Kindergarten Units (Based upon Oregon K-12 Literacy Framework):
Phonemic Awareness – There are at least 44 phonemes (or uniquely different sounds) that are used in the English language. Here is a guide to the phonemes (which I referred to extensively, when setting up the structure below).
- Begin with teaching the name of the letter, before teaching students the sound associated with each letter.
- Next, teach the sounds of the consonants. Consonants are letters whose sounds require that your mouth is partially or fully blocked, and CANNOT be made louder or quieter (For a review & examples of teachers in classrooms).
- Sound = /b/; letter = b; example = bug
- Sound = /d/; letter = d; example = dad
- Sound = /f/; letter = f; example = fan
- Sound = /g/; letter = g; example = gas
- Sound = /h/; letter = h; example = hop
- Sound = /j/; letter = j, g; example = jam, giraffe
- Sound = /k/; letter = c or k; example = cat, kit
- Sound = /l/; letter = l; example = live
- Sound = /m/; letter = m; example = mud
- Sound = /n/; letter = n; example = net
- Sound = /p/; letter = p; example = pin
- Q is rarely used without u (listed under 1st grade learning targets
- Sound = /r/; letter = r; example = run
- Sound = /s/; letter = s, c; example = sit, circle
- Sound = /t/; letter = t; example = tip
- Sound = /v/; letter = v; example = vine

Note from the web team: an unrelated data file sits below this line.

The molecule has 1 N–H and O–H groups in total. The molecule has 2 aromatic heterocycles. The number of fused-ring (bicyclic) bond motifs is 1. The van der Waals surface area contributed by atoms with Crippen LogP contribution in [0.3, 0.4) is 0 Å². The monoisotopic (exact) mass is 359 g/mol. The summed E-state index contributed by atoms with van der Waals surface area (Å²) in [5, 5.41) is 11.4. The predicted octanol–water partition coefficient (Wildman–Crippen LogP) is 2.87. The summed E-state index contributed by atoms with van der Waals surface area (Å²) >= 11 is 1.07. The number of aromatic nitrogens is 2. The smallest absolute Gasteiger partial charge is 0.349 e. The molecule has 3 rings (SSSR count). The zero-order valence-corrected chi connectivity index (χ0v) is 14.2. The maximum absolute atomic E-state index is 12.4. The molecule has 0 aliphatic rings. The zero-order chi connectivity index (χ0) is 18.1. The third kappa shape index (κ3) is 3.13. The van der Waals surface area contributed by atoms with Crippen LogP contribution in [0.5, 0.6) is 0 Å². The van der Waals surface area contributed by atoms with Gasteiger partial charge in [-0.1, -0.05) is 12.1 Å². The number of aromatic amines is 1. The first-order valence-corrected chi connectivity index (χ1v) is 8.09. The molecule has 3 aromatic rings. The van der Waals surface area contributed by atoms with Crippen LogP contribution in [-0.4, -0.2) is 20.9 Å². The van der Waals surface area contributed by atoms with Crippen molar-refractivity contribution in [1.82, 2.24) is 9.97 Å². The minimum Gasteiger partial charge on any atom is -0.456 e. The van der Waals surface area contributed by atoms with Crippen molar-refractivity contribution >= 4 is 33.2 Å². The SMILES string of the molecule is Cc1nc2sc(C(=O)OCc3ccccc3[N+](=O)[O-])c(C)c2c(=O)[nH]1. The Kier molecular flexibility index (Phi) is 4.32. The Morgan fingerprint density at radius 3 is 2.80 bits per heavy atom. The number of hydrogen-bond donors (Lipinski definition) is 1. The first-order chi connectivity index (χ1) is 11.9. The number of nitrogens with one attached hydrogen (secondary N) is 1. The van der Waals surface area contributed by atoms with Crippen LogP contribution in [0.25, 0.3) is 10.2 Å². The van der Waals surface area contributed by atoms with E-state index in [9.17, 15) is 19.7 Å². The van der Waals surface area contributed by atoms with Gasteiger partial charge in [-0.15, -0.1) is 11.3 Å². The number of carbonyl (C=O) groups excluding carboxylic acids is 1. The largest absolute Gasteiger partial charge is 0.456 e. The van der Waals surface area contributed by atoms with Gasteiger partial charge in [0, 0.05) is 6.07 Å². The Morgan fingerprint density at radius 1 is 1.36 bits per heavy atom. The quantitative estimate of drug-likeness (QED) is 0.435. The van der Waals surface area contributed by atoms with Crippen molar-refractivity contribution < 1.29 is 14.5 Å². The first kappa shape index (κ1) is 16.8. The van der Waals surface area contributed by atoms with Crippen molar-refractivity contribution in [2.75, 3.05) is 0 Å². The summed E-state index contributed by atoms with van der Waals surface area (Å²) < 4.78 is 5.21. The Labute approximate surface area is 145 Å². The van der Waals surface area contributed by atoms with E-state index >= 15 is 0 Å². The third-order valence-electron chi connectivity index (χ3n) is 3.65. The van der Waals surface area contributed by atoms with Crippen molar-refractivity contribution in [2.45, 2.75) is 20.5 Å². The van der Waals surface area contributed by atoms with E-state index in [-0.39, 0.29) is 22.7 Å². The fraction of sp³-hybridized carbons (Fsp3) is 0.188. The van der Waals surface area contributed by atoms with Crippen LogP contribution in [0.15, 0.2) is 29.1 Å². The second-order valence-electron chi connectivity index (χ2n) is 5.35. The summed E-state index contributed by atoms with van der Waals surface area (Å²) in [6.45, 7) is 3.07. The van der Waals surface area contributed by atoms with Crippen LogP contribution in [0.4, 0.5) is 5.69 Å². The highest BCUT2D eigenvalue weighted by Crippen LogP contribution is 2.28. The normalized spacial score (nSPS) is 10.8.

- Sound = /w/; letter = w; example = wit
- Sound = /y/; letter = i, j (typically the word originates from another language), y; example = onion, Johann, yes
- Sound = /z/; letter = s, x, z; example = his, xylophone, zoo
- Then teach the short vowel sounds (the vowels are a,e,i,o,u, and sometimes y; I recently learned that w can be considered a vowel too). Vowels are letters whose sounds require that your mouth to be open, unblocked, and can be made louder or quieter (For a review & examples of teachers in classrooms). I put these after, consonants because vowels and digraphs are typically more difficult for dyslexic students to learn, than consonants, as they frequently get interchanged.
- Review Alphabet
Phonics (Focuses on writing print vs. phonemic awareness which focuses on sounds)
- Sound-symbol relationships
- Content of vocabulary instruction is from books and other curriculum materials teachers read to students
- Listening comprehension